drinking in public.- The show should be filmed
in a manner that promotes Italy (not Americans visiting Italy) and
feature its culture and traditional food.- The cast must interact
with authentic Italians in authentic cultural settings.

 

When TF asked MTV
for a comment about the mayor’s rules, we received the following:
‘We’re excited to confirm that season four of Jersey
Shore will film in Florence and thank
the city for the opportunity to shoot in one of the most beautiful
locations in the world.’

 

The official blog,
however, gives another response to Renzi’s rules: ‘So basically,
the cast will chill 24/7 in their appartamento,
making brief scavenger hunts on the outside to purchase booze and
lure home some non-grenadal booty. Or they’ll just break all the
rules. The latter seems pretty likely, and having spent some time in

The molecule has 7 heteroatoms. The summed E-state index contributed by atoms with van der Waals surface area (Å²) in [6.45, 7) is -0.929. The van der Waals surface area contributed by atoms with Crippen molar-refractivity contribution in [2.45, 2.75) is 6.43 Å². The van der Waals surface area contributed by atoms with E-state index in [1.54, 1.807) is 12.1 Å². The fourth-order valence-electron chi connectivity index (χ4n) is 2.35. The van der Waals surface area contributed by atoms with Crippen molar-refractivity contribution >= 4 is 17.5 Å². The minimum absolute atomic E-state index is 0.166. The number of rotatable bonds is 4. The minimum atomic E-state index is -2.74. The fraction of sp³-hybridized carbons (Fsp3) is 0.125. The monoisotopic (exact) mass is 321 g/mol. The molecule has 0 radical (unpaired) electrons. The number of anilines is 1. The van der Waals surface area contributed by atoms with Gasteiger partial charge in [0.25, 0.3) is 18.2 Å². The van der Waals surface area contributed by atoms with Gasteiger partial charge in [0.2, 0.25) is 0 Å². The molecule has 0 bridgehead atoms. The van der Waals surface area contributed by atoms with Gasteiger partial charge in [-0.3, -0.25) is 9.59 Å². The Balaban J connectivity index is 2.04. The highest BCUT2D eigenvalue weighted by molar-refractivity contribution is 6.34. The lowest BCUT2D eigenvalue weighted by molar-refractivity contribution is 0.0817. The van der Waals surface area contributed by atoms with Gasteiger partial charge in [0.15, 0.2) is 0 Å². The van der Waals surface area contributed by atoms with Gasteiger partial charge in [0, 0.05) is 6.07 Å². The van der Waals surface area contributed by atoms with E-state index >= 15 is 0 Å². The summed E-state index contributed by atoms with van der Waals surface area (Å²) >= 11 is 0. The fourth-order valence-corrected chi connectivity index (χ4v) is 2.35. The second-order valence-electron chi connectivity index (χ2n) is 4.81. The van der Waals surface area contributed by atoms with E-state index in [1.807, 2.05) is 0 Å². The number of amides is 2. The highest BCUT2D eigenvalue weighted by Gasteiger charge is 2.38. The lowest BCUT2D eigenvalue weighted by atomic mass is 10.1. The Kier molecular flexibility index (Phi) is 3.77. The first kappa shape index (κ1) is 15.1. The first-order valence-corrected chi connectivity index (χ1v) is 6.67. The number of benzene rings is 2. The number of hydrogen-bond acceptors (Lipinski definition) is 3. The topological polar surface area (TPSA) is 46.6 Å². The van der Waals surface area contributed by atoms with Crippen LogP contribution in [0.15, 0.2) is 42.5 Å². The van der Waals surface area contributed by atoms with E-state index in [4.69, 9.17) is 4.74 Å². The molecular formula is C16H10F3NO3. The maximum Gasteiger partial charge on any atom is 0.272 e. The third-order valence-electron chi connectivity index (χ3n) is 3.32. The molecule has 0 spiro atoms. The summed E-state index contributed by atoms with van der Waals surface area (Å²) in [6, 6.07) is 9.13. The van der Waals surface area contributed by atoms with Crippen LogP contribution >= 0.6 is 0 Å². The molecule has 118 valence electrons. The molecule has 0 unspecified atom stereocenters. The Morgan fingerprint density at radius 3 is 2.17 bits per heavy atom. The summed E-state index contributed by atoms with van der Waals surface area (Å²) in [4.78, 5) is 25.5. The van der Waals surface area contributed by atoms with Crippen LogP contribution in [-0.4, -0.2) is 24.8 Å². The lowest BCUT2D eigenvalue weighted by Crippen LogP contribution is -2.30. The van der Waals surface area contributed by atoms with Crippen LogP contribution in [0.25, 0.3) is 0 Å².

Florence during the college years, we’ve prepared an addendum to
the mayor’s list in hopes the cast will take heed. There are lots
of manly men in Italy, and it will be an unfortunate situation if
“The Situation” and his fam say/do/wear the wrong thing (which
is, again, pretty likely).’ (‘Grenades’ are ugly girls; go to
http://remotecontrol.mtv.com/category/shows/jersey_shore/ to read the rules they’ve set for themselves while filming in
Italy.)

 

So, will MTV obey
Renzi’s rules? I suspect that Snooki and friends will be hosting a
lot of house parties, in what will presumably be their giant
Florentine villa. As a fellow young Italian-American, I do not
approve of the stereotype that Jersey
Shore promotes. However, at the same
time, I think the mayor’s rules are slightly ridiculous. I have a feeling that MTV is going to be very
creative in interpreting the rules, which may actually make ‘the
situation’ (no pun intended) worse.

 

Nearly every
American university, local and foreign student had something to say
on the matter. Here’s the word on
the street.

 

Debora Spini,
Academic Internship Program Coordinator, Syracuse University in
Florence:
The reality show Jersey
Shore coming to Florence would be just
the opposite, a non-reality show. It would reinforce the already
existing stereotypes about young American students drinking and
partying in foreign cities, such as Florence. It is important to
understand that the excessive drinking is not the reality of American